Wan Doo Kim
The Theravādin Doctrine of Momentariness
A Survey of its Origins and Development (Oxford Thesis)
The idea of the impermanence and transience of life is fundamental to Buddhist teachings. The first of the ‘three characteristics’ (tilakkhana), i.e. ‘impermanence’ (aniccatā), is a doctrine constantly and emphatically insisted upon in the canonical texts. The radical and extended interpretation of this doctrine gave rise to the idea that the world is not made of enduring substances with changing qualities. Rather, reality is made only of events that flash into and out of existence, not only through the causal power of their chief cause but also through the influence of an entire causal complex. This is referred to as kṣaṇikavāda, ‘the doctrine of momentariness’. There is disagreement among Buddhist thinkers about the exact meaning of the doctrine of momentariness. Some hold that no conditioned phenomenon can endure for more than a single moment, after which it stops existing. Others, though, argue that momentariness is not incompatible with duration; things are produced, endure and disappear. In particular, the Theravādins attempt to model the thought process in terms of the relative duration of material and mental phenomena. Theravādin exegetes hold that a moment of matter lasts for as long as sixteen or seventeen thought moments.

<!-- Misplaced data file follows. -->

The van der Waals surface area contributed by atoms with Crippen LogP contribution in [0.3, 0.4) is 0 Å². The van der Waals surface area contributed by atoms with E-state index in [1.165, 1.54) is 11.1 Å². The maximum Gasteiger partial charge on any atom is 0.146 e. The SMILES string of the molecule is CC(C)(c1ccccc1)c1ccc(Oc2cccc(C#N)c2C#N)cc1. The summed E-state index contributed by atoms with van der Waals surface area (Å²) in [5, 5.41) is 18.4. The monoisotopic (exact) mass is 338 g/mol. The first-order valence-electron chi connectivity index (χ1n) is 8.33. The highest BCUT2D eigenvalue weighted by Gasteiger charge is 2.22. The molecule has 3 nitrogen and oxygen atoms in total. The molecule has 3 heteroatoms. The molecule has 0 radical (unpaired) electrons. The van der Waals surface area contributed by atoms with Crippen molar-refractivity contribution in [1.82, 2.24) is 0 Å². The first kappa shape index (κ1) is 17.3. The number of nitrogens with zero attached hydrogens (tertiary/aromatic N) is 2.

The central part of the present book examines the origin and development of the Theravāda version of the doctrine of momentariness. Unlike other scholars who consider this doctrine an interpolation into
Theravāda textual sources, possibly by Buddhaghosa (5th c. CE), the present study hypothesizes and verifies on the basis of textual evidence that the Theravāda doctrine of momentariness was most probably already present in the early Sinhalese commentaries. In attempting to trace the textual history of this doctrine, the parallel textual sources of the early Southern and Northern traditions (1st c. BCE –2nd c. CE) are examined, before their formalisation in the 5th c. CE.
Studia Indologica Universitatis Halensis | Volume 24
(not yet published)